Where there’s air, there’s scent. Where air moves, scent also moves. But how and why? If you are asking your dog to search for a target scent, the more you can learn about how that target scent behaves, or is likely to behave, the better you will be able to work and teach your dog successfully. Understanding how scent responds in different environments, with a variety of materials and at different temperatures gives you valuable information when setting up searches and search plans.
Coming up . . .
Consider this. You carefully set up a new search for your dog. The goal is to increase her confidence in finding the target scent. You risk assess the area. Think about how long you’d like the search to take. Add all sorts of interesting objects to be searched. That’s a great start. But without thinking about how the target scent might respond in the hide and in the area in general, you are leaving everything to chance. You could give your dog’s confidence a boost in this area. But you could also inadvertently reduce her confidence.
Factors to consider:
- Scent Picture
Let’s have a closer look.
Working outside provides more challenges than working inside. Indoors there are more opportunities to control the elements. This is one of the reasons that, whenever possible, I introduce new teams to scentwork by working indoors rather than outdoors. Indoors it’s unlikely to be raining or snowing! But the area could still be very cold, very hot or full of air turbulence due to windows, doorways, fans, heaters, etc. But often you are able to minimise unwanted factors by closing windows and doors. Or shutting off heaters and fans. This doesn’t eliminate them altogether but it does give you a little more control.
These indoor elements have the additional advantage of being more predictable than wind and weather that you experience outdoors. For example, movement of dog and handler through the search area causes turbulence but you can account for that during your search more easily than rapidly changing winds.
The different materials in the room, windows, doors, flooring, ceiling, etc., will affect the movement of air. It can change direction, rising, falling or spreading as it travels up a wall from the wooden floor up the bricks to the window and eventually the ceiling. Each will have its own temperature and characteristics which will affect the movement of the air and the accompanying scent.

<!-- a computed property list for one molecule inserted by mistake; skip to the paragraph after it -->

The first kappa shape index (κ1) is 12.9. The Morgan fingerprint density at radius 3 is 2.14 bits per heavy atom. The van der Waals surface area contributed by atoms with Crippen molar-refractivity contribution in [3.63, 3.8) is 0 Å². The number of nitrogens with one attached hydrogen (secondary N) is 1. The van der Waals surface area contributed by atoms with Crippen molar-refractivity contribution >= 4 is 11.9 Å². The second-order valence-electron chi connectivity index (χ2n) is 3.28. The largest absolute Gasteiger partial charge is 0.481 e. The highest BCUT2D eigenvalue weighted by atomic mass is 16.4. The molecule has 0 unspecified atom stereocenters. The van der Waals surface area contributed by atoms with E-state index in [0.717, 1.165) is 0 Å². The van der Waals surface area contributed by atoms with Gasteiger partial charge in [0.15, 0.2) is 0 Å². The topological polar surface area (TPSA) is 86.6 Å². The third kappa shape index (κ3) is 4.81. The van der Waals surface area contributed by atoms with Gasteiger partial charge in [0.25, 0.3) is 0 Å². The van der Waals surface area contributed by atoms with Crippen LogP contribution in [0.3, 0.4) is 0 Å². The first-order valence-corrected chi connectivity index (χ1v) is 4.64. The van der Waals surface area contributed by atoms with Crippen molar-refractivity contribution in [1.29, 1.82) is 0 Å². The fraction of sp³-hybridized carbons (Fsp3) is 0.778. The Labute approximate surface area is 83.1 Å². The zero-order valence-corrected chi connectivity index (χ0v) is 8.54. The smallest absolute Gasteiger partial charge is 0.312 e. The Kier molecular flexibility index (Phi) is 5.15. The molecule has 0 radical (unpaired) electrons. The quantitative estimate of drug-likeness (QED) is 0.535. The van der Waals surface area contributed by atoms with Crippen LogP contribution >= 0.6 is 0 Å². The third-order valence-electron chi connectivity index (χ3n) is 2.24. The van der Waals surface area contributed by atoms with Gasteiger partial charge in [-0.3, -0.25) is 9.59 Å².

Working indoors or out, you need to be aware of the elements in the search environment. When designing a search, these basic elements are the first thing I consider.
Materials and Scent Picture
If you’ve been to my workshops or have read my book, you’ll have heard that not all cardboard is equal. Some is thin and floppy, such as the standard Amazon boxes. Others are very strong and rigid, like wine boxes or those used for computers or electrics. These differences will influence how much scent soaks into the boxes, how much flows through it and how much is held within.
The material of other containers or hides will also affect the scent picture (the availability of target scent to the dog.) As a general rule, scent attaches more easily to soft and squishy items than hard and shiny. So a fabric mouse toy (such as the famous scentwork mouse) will soak up lots of scent. This means that the target scent is on the surface of the toy and inside. No need to make a hole in the toy to hide a packet of catnip (or whatever your chosen target scent.) Just enclose the toy in an airtight container with the scent and it will absorb it.
Now think about the airtight container. These can be plastic, metal or glass. These hard, shiny materials don’t absorb scent like the soft squishy ones. Instead the scent tends to sit on the surface. The smoother the surface the harder it is for the scent to adhere. This also means that over time, the scent will dissipate so there will be less for your dog to detect.
When searching objects made of these hard shiny materials, you need to give the dog access to where the air can escape. For example, if you’re searching an upturned plastic bucket, lift the lip of the bucket to let the air out. You don’t need to lift the whole bucket up. Just tip it enough to let your dog’s nose get to the air. Same for a metal box. Crack it open. Or a glass jar. Or a drawer. Or a cupboard door.
The scented article
Just as you’re looking at the material of the hide, you also have to look at the material of the scented article. You can change it from cloth, to leather, to wood, to plastic, to metal. These will all take on scent differently. And so will allow more scent to be available to the dog. That means by selecting different materials you will get different scent pictures. This is especially true the longer the article is hidden. A metal spoon and a swatch of fabric will both give the dog access to scent. But over time, the fabric will retain more scent than the spoon.